Saturday, May 12, 2007

Undaunted Mothers

I am a member of the Second Life Group, "The Wind Society for Undaunted Ladies". As Mrs. Wind, our founder puts it, it's a society for those of us who refuse to accept a given "place" assigned for us in the minds of some.


I admit to being a suffragette. Oddly enough, I am still very much a Victorian--I truly feel quite out of place in the modern world. You might say I am afflicted with the impossible dream. I yearn for the etiquette and aesthetic of a bygone age, yet I would eschew some of the uglier aspects of it such as child labour, unchecked pollutants and the restrictions that were placed on women.

But for all those restrictions, women of the time period hardly took it all sitting down. They might not have the vote, or until 1882, the right to own property separate from their husband--but that didn't stop many from running off and having amazing adventures, writing, doing scientific research, or just plain out speaking their minds.

Despite what one might think, in fact many in the Victorian period accepted the idea of adventurous women (perhaps so long as it wasn't their wife or sister). For one, it made good copy--the adventures of Annie Londonderry and Nellie Bly were eagerly followed by both men and women alike. For another, despite the modern image of Victorian women as frail fainting flowers, truthfully, they were as tough as the dickens. Being a "mere housewife" back then involved amazing amounts of physical labour, even for the middle classes with servants. Just think about the logistics of laundry day--hauling huge tubs of boiling water about, stirring and cleaning a week's worth of linens with the paddle. As I write this, the RL me is sitting at a keyboard, watching the clock to see when it is time to dump the clothes in the dryer. I must admit, I am grumbling at the thought that I will have to trudge down a flight of stairs to the machines. Now, who is the fainting flower--I or my great great grandmother?

It sounds odd that Annie Londonderry was a mother of three. The modern mind might think of someone who had no time to exercise, and yet was able to ride around the world on a cycle. I humbly submit that there was hardly anything else that could have prepared her so well for her voyage!

"Miss" Londonderry wasn't the only mother who performed such amazing exploits. Miss Storm Chatnoir sent me a link the other day about an amazing woman named Madam Marie Driancourt. She was a pilot in the days before the Great War, tragically dieing in 1914 (probably from TB) at the age of 27. But while she lived, she lived, as the saying goes. Here's some excerpts from an interview with her--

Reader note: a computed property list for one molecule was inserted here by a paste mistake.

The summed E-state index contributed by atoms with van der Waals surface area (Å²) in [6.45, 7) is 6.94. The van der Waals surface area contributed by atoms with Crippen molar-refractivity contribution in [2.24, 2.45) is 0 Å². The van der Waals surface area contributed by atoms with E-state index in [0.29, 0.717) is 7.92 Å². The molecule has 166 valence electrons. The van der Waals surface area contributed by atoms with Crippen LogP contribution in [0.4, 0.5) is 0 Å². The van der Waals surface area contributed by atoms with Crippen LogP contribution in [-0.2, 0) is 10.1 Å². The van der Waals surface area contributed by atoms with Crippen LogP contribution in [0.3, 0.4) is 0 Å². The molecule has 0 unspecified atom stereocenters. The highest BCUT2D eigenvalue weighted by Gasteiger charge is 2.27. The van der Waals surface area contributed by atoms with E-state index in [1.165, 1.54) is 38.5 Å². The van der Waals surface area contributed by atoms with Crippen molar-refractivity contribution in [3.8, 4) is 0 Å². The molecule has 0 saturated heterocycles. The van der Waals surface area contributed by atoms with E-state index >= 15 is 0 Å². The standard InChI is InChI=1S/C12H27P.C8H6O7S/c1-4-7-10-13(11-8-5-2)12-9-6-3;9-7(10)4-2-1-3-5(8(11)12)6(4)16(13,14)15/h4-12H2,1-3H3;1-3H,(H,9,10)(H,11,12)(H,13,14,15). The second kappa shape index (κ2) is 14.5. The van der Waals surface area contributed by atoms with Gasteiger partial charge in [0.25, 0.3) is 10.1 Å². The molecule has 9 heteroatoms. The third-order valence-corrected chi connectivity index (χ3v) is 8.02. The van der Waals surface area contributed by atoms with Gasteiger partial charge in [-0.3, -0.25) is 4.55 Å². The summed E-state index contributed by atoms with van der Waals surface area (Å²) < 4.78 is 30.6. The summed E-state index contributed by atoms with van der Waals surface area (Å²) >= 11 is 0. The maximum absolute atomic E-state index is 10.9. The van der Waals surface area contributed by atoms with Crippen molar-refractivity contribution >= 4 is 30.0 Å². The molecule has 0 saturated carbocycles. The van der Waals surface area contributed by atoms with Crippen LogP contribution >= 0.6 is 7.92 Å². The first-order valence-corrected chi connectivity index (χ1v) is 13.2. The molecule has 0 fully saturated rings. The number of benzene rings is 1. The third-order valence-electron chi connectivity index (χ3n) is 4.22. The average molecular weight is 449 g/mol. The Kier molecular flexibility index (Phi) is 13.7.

Newpaper interview clipping courtesy of RĂ©gis Gatineau, grandson of Mme
Written and published sometime between 2 April and 16 April 1912. Paris.
Referenced event dates list at bottom of page.


A young aviatrix Mme Driancourt answers us boldly: yes, and endeavours to
prove it.

The daring air voyage from Paris-London which has just been achieved, with the
aviator Hamel, a very young girl, Miss Davies, raises all enthusiasms. The
feminists exult: If a woman can be a passenger full with 'cold-blood' as they
say, [have the nerve, coolness, cool-headed] she lacks little of the thing to
be an aviatrix!

Those who find, to the contrary, that aviation is an anti-female sport, exult
a similar lament: Women have just discovered, that they say, her true and
single manner of flying: to be a passenger of an experienced and vigorous
pilot, putting bravery to the test, able to face without weakening, the always
possible danger.

And here has returned in question this mystery raised already for a long time
and what the recent death of the young Mlle Bernard made emotional: do women
have the necessary qualities to make it in aviation? This enigma can be solved
only by an aviatrix: I questioned Mme Driancourt.

~ Chez Madame Driancourt ~ [At Madame Driancourt's]

There is nothing masculine about this small woman who in her long mourning
veils resembles a bird half hidden under its wings. The face is irregular but
full of expression. The large mouth says will, and, made deeper by the thick
fringe of fair hair which goes down to her eyelids, eyes superb of spirit and